On my way back from Canada a few weeks ago, I picked up a SanDisk Sansa Fuze media player. Overall, I like it. It supports Vorbis and FLAC audio out of the box, has a decent amount of on board storage (8GB) and can be expanded with a MicroSDHC card. It does use a proprietary dock connector for data transfer and charging, but that’s about all I don’t like about it. The choice of accessories for this connector is underwhelming, so a standard mini-USB connector would have been preferable since I wouldn’t need as many cables.
The first thing I tried was to copy some music to the device using Rhythmbox. This appeared to work, but took longer than expected. When I tried to play the music, it was listed as having an unknown artist and album name. Looking at the player’s filesystem, the reason for this was obvious: Rhythmbox had transcoded the music to MP3 and lost the tags. Copying the ogg files directly worked a lot better: it was quicker and preserved the metadata.
Of course, getting Rhythmbox to do the right thing would be preferable to telling people not to use it. Rhythmbox depends on information about the device provided by HAL, so I had a look at the relevant FDI files. There was one section for Sansa Clip and Fuze players which didn’t list Vorbis support, and another section for “Sansa Clip version II”. The second section was a much better match for the capabilities of my device. As all Clip and Fuze devices support the extra formats when running the latest firmware, I merged the two sections (hal bug 20616, ubuntu bug 345249). With the updated FDI file in place, copying music with Rhythmbox worked as expected.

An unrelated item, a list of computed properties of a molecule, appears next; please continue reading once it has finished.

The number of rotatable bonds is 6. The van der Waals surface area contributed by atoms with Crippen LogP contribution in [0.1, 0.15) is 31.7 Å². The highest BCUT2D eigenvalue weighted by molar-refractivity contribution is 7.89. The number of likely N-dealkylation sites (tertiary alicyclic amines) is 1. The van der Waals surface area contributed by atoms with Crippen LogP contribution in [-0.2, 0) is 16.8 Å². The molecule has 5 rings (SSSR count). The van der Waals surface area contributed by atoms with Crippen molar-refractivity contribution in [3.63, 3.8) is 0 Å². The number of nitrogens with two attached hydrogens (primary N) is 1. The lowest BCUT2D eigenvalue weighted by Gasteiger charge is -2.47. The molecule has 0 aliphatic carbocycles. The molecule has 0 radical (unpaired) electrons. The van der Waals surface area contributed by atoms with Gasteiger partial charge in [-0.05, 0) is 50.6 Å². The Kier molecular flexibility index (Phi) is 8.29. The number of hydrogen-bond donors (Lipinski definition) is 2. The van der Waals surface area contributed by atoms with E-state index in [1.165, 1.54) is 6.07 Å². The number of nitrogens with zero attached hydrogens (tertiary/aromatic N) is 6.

The one downside to this change is that if you have a device with old firmware, Rhythmbox will no longer transcode music to a format the device can play. There doesn’t seem to be any obvious way to tell if a device has a new enough firmware via USB IDs or similar, so I’m not sure how to handle it automatically. That said, it is pretty easy to upgrade the firmware following the instructions from their forum, so it is probably best to just do that.